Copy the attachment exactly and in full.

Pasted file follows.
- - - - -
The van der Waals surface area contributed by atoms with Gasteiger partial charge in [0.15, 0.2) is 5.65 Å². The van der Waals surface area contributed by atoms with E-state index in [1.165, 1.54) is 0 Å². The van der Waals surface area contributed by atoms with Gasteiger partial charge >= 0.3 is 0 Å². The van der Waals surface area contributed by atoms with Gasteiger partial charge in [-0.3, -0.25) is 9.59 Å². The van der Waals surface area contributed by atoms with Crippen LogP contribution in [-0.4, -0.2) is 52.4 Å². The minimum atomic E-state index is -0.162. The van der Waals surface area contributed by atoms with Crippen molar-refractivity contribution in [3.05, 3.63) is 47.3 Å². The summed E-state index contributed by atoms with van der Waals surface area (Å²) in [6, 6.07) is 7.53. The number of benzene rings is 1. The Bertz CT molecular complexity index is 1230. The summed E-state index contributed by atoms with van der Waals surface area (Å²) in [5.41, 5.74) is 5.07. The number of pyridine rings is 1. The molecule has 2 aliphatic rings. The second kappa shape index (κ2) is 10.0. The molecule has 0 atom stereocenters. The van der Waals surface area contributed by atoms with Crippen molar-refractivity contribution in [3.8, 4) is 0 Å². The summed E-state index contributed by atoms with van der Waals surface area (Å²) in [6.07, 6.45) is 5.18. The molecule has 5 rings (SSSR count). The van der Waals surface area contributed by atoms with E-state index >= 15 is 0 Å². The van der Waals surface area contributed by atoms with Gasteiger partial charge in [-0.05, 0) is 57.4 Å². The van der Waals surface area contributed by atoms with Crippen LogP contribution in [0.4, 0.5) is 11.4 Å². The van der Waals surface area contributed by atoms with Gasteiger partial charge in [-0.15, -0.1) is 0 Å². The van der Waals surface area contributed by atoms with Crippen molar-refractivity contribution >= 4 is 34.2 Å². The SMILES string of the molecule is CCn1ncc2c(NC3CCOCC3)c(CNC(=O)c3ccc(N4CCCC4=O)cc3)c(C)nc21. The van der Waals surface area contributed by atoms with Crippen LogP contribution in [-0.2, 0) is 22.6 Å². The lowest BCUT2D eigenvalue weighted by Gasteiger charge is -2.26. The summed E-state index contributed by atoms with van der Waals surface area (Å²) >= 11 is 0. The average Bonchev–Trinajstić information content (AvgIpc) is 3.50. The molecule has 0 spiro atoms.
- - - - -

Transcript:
The van der Waals surface area contributed by atoms with Gasteiger partial charge in [0.15, 0.2) is 5.65 Å². The van der Waals surface area contributed by atoms with E-state index in [1.165, 1.54) is 0 Å². The van der Waals surface area contributed by atoms with Gasteiger partial charge >= 0.3 is 0 Å². The van der Waals surface area contributed by atoms with Gasteiger partial charge in [-0.3, -0.25) is 9.59 Å². The van der Waals surface area contributed by atoms with Crippen LogP contribution in [-0.4, -0.2) is 52.4 Å². The minimum atomic E-state index is -0.162. The van der Waals surface area contributed by atoms with Crippen molar-refractivity contribution in [3.05, 3.63) is 47.3 Å². The summed E-state index contributed by atoms with van der Waals surface area (Å²) in [6, 6.07) is 7.53. The number of benzene rings is 1. The Bertz CT molecular complexity index is 1230. The summed E-state index contributed by atoms with van der Waals surface area (Å²) in [5.41, 5.74) is 5.07. The number of pyridine rings is 1. The molecule has 2 aliphatic rings. The second kappa shape index (κ2) is 10.0. The molecule has 0 atom stereocenters. The van der Waals surface area contributed by atoms with Crippen molar-refractivity contribution in [3.8, 4) is 0 Å². The summed E-state index contributed by atoms with van der Waals surface area (Å²) in [6.07, 6.45) is 5.18. The molecule has 5 rings (SSSR count). The van der Waals surface area contributed by atoms with E-state index >= 15 is 0 Å². The van der Waals surface area contributed by atoms with Gasteiger partial charge in [-0.05, 0) is 57.4 Å². The van der Waals surface area contributed by atoms with Crippen LogP contribution in [0.4, 0.5) is 11.4 Å². The van der Waals surface area contributed by atoms with Gasteiger partial charge in [-0.15, -0.1) is 0 Å². The van der Waals surface area contributed by atoms with Crippen molar-refractivity contribution >= 4 is 34.2 Å². The SMILES string of the molecule is CCn1ncc2c(NC3CCOCC3)c(CNC(=O)c3ccc(N4CCCC4=O)cc3)c(C)nc21. The van der Waals surface area contributed by atoms with Crippen LogP contribution in [-0.2, 0) is 22.6 Å². The lowest BCUT2D eigenvalue weighted by Gasteiger charge is -2.26. The summed E-state index contributed by atoms with van der Waals surface area (Å²) >= 11 is 0. The average Bonchev–Trinajstić information content (AvgIpc) is 3.50. The molecule has 0 spiro atoms.